- RP23 – DIY remote ProPedal
Since getting the Ventana tandem we’ve always had the problem that Sandy can’t reach the Propedal lever while riding, which leaves us either bobbing up the hills, or getting bounced around on the downs.
So, in the spirt of Messers Heath and Robinson, here’s the solution, a remote Propedal control. No sticky backed plastic or corn flakes packets, but you’ll need:
An old Gripshift,
Avid Rollamajig (or similar cable roller),
Some stainless tube to fashion the lever extension,
A pinch bolt,
Araldite & superglue,
Gear cable & outer,
The coil springs from the master cylinder of two Hope C2 brake levers.
The spring pressure is taking a bit of fine tuning to get a consistent action but bench trials seem promising. We’re off to the Lakes next week, so it’ll get a good test there.Posted 7 years ago
ddmonkey – Member
Love the bodge but can’t get my head around why anyone would want to ride a tamden off road. What do you get out of it compared to riding solo? Doesn’t it just hold you back in terms of what is rideable? Is it just a another different challenge?
Can completely understand what you’re saying, and tandems certainly won’t suit everyone and not everyone will ‘get’ it.
We went for a tandem over 10 years ago mainly because Sandy didn’t want to become ( and I didn’t want her to become) a biking widow. There’s a 15 year age gap between us, and at 40 she’d hardly ridden a bike since childhood, nevermind off-road. The main reason was that she suffers with ME, so that would always limit how much and how long she could ride. The tandem allows us to ‘share’ energy so she gets to join in in a way that she never would on a solo. It’s also a great leveller – forget most things about riding solo, they don’t work on a tandem!
Does it hold us back? Well not really. I ride solo to do more techy stuff, and we choose tandem routes that suit a tandem. For example Nan Bield is great but on a tandem would be insane, but we’ve ridden most of the Peak District trails, red routes at GT & Kirroughtree.
So the answer to ‘is it a different challange’ is yes, a completely different challenge.
For example the red route at GT on a solo is enjoyable, but (IMHO) not that challenging. Try getting a tandem to climb the switchbacks and each corner is a victory! Stuck in a rut? Forget trying to bunny hop out of it, tandems don’t hop, or wheelie, they just do brute force!
Bit of a long winded answer, but hopefully makes sense 🙂
Cheers,Posted 7 years ago
can’t get my head around why anyone would want to ride a tamden off road. What do you get out of it
If you ever get the chance have a go do it. It’s both challenging and rewarding.
Fantasic fun when you can work together and get it right.
We’ve riden stuff on ours that Mrs ssstu wouldn’t ride on her own bike then she’s gone back and done it on her solo.
Oh and you wouldn’t believe how fast the accelerate on descents. 😯
Any old excuse to post this up again. 🙄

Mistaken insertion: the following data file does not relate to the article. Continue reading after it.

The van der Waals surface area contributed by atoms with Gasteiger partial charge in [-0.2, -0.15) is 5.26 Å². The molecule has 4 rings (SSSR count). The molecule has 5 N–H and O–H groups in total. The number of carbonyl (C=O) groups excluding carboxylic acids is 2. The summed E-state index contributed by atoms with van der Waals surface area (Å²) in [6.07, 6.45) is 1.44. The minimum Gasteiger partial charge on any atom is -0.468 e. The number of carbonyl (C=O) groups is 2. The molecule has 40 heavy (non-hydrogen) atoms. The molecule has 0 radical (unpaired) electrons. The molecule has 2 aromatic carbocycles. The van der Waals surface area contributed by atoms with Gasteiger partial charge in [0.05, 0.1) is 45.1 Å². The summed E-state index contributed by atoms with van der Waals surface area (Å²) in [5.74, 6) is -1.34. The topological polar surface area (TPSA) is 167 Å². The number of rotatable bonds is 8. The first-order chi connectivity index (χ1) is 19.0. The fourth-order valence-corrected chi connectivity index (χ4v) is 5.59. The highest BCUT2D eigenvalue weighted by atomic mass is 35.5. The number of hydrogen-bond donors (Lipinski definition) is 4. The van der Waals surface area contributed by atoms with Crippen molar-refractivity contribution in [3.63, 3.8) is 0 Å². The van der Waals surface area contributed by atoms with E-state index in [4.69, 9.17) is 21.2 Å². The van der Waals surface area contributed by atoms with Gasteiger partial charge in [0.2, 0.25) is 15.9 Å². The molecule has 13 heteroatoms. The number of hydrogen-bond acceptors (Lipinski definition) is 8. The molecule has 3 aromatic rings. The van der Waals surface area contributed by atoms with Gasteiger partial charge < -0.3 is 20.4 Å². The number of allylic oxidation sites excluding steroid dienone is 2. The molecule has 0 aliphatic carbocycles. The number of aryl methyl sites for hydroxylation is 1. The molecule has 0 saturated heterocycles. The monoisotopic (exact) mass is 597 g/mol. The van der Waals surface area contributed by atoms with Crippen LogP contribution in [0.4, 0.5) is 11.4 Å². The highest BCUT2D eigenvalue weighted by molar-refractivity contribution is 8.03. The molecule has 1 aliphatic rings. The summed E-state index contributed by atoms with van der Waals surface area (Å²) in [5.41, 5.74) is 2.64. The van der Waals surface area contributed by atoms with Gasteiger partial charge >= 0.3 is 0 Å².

Posted 7 years ago
[/url] by sheldonattwood, on Flickr
Rob and I have spent many a wonderful time in the Quantox and really love the speed and skill to get down the likes of smiths comb and then some… I agree with earlier post it is totally amazing how very fast we can get going downhill and the peaks was a real challenge coz people tended to stand around at the bottom of a descent and we would come down so fast that it was like a game of skittles… so if you see a tandem about to descend unless you are very very quick and skilled it might be more fun to try and keep up with them rather than being hounded to the bottom….. many a biker has had to bail infront of us coz they truely had underestimated us… we are a tad slow up hill to be sure though (posted by mrs rob)Posted 7 years ago
Thanks for all the positive feedback.
First test run at Whinlatter today, and I’m pleased (and a bit relieved) to report that it worked brilliantly 🙂
Coming off a downhill section with the shock active, we’d hit an uphill, sandy’s gripshift would flick the shock into propedal, and we could feel it tighten up beneath us, so no bouncing as we stomped on the pedals, fan-bloody-tastic 😀
Then when it went downhill she flicked the shock open and we felt Nancy soften again and we were soaking all the bumps again.
So well chuffed. More test riding tomorrow. If you’re in the lakes this week and you see us, give us a shout.
Rob & Sandy, the tandemwarriors with remote control!!Posted 7 years agoclubberMember
My Rocky Mountain Element (sadly currently dead – broken swingarm) was set up with a Rock Shox shock with remote lockout (same as the RS Ario 3.R) and a RS dual poploc handlebar control which locks both fork and shock together. It was brilliant – nice and soft for the bumpy stuff but solid for the fireroad climbs or sprintsPosted 7 years ago
Back home from our week in the Lakes (timed perfectly before the snow covered the trails today!).
The remote is a resounding success. 3 rides (Whinlatter, Pooley bridge>cockpit(pic below)>Howtown, and Lonscale) and it worked faultlessly.
Now, what’s the phone number for the Patent Office???
RobPosted 7 years ago
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